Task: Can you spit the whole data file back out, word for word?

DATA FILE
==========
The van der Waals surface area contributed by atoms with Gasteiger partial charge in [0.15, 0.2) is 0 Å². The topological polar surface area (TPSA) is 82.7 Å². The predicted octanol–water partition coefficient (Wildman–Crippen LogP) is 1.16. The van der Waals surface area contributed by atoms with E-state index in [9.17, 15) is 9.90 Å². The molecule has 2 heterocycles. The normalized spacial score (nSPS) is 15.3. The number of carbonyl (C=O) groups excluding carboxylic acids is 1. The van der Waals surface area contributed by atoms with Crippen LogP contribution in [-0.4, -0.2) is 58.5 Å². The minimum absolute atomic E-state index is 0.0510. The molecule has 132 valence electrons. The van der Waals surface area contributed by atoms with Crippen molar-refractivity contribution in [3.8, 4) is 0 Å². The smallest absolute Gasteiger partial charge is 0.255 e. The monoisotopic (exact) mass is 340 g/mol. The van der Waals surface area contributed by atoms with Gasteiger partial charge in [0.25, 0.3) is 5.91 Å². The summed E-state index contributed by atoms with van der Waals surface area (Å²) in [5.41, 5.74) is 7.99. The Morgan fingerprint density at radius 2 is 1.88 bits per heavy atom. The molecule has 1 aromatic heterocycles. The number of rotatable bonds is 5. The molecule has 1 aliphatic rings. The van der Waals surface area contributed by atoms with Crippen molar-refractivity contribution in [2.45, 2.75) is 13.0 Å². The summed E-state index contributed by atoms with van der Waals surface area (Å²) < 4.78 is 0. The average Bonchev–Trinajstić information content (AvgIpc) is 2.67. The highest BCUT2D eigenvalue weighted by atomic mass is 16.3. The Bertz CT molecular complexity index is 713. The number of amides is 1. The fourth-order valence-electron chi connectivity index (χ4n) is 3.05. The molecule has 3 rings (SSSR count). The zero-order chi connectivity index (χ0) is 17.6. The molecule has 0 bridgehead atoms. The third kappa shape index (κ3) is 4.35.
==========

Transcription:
The van der Waals surface area contributed by atoms with Gasteiger partial charge in [0.15, 0.2) is 0 Å². The topological polar surface area (TPSA) is 82.7 Å². The predicted octanol–water partition coefficient (Wildman–Crippen LogP) is 1.16. The van der Waals surface area contributed by atoms with E-state index in [9.17, 15) is 9.90 Å². The molecule has 2 heterocycles. The normalized spacial score (nSPS) is 15.3. The number of carbonyl (C=O) groups excluding carboxylic acids is 1. The van der Waals surface area contributed by atoms with Crippen LogP contribution in [-0.4, -0.2) is 58.5 Å². The minimum absolute atomic E-state index is 0.0510. The molecule has 132 valence electrons. The van der Waals surface area contributed by atoms with Crippen molar-refractivity contribution in [3.8, 4) is 0 Å². The smallest absolute Gasteiger partial charge is 0.255 e. The monoisotopic (exact) mass is 340 g/mol. The van der Waals surface area contributed by atoms with Gasteiger partial charge in [0.25, 0.3) is 5.91 Å². The summed E-state index contributed by atoms with van der Waals surface area (Å²) in [5.41, 5.74) is 7.99. The Morgan fingerprint density at radius 2 is 1.88 bits per heavy atom. The molecule has 1 aromatic heterocycles. The number of rotatable bonds is 5. The molecule has 1 aliphatic rings. The van der Waals surface area contributed by atoms with Crippen molar-refractivity contribution in [2.45, 2.75) is 13.0 Å². The summed E-state index contributed by atoms with van der Waals surface area (Å²) < 4.78 is 0. The average Bonchev–Trinajstić information content (AvgIpc) is 2.67. The highest BCUT2D eigenvalue weighted by atomic mass is 16.3. The Bertz CT molecular complexity index is 713. The number of amides is 1. The fourth-order valence-electron chi connectivity index (χ4n) is 3.05. The molecule has 3 rings (SSSR count). The zero-order chi connectivity index (χ0) is 17.6. The molecule has 0 bridgehead atoms. The third kappa shape index (κ3) is 4.35.